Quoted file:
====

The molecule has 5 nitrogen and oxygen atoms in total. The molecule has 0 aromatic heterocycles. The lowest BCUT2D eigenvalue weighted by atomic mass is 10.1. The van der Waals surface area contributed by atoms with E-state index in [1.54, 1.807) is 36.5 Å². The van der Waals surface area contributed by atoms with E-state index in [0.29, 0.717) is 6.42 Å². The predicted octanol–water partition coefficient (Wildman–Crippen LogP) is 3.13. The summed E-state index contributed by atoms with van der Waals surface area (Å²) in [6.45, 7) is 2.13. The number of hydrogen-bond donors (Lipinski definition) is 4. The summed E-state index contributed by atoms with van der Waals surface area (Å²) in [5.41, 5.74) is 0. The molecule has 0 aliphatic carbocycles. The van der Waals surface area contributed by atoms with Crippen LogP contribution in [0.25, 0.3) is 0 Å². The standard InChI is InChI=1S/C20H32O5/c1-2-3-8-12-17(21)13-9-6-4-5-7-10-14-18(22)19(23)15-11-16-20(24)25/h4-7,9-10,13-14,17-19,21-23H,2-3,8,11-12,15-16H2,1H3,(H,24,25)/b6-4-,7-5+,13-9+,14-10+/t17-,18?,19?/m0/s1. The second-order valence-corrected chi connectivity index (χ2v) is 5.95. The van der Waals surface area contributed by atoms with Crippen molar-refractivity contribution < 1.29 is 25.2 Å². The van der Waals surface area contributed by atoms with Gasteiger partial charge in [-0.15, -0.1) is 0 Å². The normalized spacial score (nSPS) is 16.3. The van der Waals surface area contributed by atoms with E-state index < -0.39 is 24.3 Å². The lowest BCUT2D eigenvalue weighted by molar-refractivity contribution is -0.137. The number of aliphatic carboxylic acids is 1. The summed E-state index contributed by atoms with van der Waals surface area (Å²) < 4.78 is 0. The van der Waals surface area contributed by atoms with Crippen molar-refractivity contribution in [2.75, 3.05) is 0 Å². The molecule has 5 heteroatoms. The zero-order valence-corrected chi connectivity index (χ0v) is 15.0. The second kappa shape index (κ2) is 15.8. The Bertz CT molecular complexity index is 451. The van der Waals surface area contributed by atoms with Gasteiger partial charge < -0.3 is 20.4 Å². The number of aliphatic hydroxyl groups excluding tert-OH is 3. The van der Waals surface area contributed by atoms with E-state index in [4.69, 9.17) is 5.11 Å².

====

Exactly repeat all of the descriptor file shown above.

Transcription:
The molecule has 5 nitrogen and oxygen atoms in total. The molecule has 0 aromatic heterocycles. The lowest BCUT2D eigenvalue weighted by atomic mass is 10.1. The van der Waals surface area contributed by atoms with E-state index in [1.54, 1.807) is 36.5 Å². The van der Waals surface area contributed by atoms with E-state index in [0.29, 0.717) is 6.42 Å². The predicted octanol–water partition coefficient (Wildman–Crippen LogP) is 3.13. The summed E-state index contributed by atoms with van der Waals surface area (Å²) in [6.45, 7) is 2.13. The number of hydrogen-bond donors (Lipinski definition) is 4. The summed E-state index contributed by atoms with van der Waals surface area (Å²) in [5.41, 5.74) is 0. The molecule has 0 aliphatic carbocycles. The van der Waals surface area contributed by atoms with Crippen LogP contribution in [0.25, 0.3) is 0 Å². The standard InChI is InChI=1S/C20H32O5/c1-2-3-8-12-17(21)13-9-6-4-5-7-10-14-18(22)19(23)15-11-16-20(24)25/h4-7,9-10,13-14,17-19,21-23H,2-3,8,11-12,15-16H2,1H3,(H,24,25)/b6-4-,7-5+,13-9+,14-10+/t17-,18?,19?/m0/s1. The second-order valence-corrected chi connectivity index (χ2v) is 5.95. The van der Waals surface area contributed by atoms with Crippen molar-refractivity contribution < 1.29 is 25.2 Å². The van der Waals surface area contributed by atoms with Gasteiger partial charge in [-0.15, -0.1) is 0 Å². The normalized spacial score (nSPS) is 16.3. The van der Waals surface area contributed by atoms with E-state index < -0.39 is 24.3 Å². The lowest BCUT2D eigenvalue weighted by molar-refractivity contribution is -0.137. The number of aliphatic carboxylic acids is 1. The summed E-state index contributed by atoms with van der Waals surface area (Å²) < 4.78 is 0. The van der Waals surface area contributed by atoms with Crippen molar-refractivity contribution in [2.75, 3.05) is 0 Å². The molecule has 5 heteroatoms. The zero-order valence-corrected chi connectivity index (χ0v) is 15.0. The second kappa shape index (κ2) is 15.8. The Bertz CT molecular complexity index is 451. The van der Waals surface area contributed by atoms with Gasteiger partial charge < -0.3 is 20.4 Å². The number of aliphatic hydroxyl groups excluding tert-OH is 3. The van der Waals surface area contributed by atoms with E-state index in [4.69, 9.17) is 5.11 Å².